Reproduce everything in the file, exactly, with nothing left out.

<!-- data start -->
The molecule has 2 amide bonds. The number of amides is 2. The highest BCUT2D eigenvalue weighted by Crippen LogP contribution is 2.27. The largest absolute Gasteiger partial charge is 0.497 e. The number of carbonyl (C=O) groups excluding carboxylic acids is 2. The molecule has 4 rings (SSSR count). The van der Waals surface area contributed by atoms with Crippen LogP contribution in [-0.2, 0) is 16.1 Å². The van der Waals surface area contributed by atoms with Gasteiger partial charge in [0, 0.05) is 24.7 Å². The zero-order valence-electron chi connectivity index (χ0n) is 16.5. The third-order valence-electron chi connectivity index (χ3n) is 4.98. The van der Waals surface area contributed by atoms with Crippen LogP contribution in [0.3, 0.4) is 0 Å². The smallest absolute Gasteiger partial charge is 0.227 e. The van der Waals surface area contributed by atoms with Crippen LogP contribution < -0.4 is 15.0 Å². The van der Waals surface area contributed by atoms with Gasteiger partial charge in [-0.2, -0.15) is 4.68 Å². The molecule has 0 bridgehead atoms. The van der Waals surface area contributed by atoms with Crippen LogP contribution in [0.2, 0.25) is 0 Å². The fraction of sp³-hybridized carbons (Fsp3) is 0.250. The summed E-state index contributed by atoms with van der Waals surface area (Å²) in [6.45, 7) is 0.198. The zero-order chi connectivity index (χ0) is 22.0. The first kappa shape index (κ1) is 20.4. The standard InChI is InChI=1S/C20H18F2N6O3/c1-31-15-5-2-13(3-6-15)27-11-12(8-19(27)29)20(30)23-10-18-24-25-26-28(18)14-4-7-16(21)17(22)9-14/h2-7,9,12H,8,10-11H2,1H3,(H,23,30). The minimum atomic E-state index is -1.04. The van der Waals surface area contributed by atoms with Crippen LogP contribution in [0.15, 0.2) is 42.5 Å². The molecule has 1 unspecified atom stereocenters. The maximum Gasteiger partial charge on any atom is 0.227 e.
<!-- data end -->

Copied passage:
The molecule has 2 amide bonds. The number of amides is 2. The highest BCUT2D eigenvalue weighted by Crippen LogP contribution is 2.27. The largest absolute Gasteiger partial charge is 0.497 e. The number of carbonyl (C=O) groups excluding carboxylic acids is 2. The molecule has 4 rings (SSSR count). The van der Waals surface area contributed by atoms with Crippen LogP contribution in [-0.2, 0) is 16.1 Å². The van der Waals surface area contributed by atoms with Gasteiger partial charge in [0, 0.05) is 24.7 Å². The zero-order valence-electron chi connectivity index (χ0n) is 16.5. The third-order valence-electron chi connectivity index (χ3n) is 4.98. The van der Waals surface area contributed by atoms with Crippen LogP contribution in [0.3, 0.4) is 0 Å². The smallest absolute Gasteiger partial charge is 0.227 e. The van der Waals surface area contributed by atoms with Crippen LogP contribution < -0.4 is 15.0 Å². The van der Waals surface area contributed by atoms with Gasteiger partial charge in [-0.2, -0.15) is 4.68 Å². The molecule has 0 bridgehead atoms. The van der Waals surface area contributed by atoms with Crippen LogP contribution in [0.2, 0.25) is 0 Å². The fraction of sp³-hybridized carbons (Fsp3) is 0.250. The summed E-state index contributed by atoms with van der Waals surface area (Å²) in [6.45, 7) is 0.198. The zero-order chi connectivity index (χ0) is 22.0. The first kappa shape index (κ1) is 20.4. The standard InChI is InChI=1S/C20H18F2N6O3/c1-31-15-5-2-13(3-6-15)27-11-12(8-19(27)29)20(30)23-10-18-24-25-26-28(18)14-4-7-16(21)17(22)9-14/h2-7,9,12H,8,10-11H2,1H3,(H,23,30). The minimum atomic E-state index is -1.04. The van der Waals surface area contributed by atoms with Crippen LogP contribution in [0.15, 0.2) is 42.5 Å². The molecule has 1 unspecified atom stereocenters. The maximum Gasteiger partial charge on any atom is 0.227 e.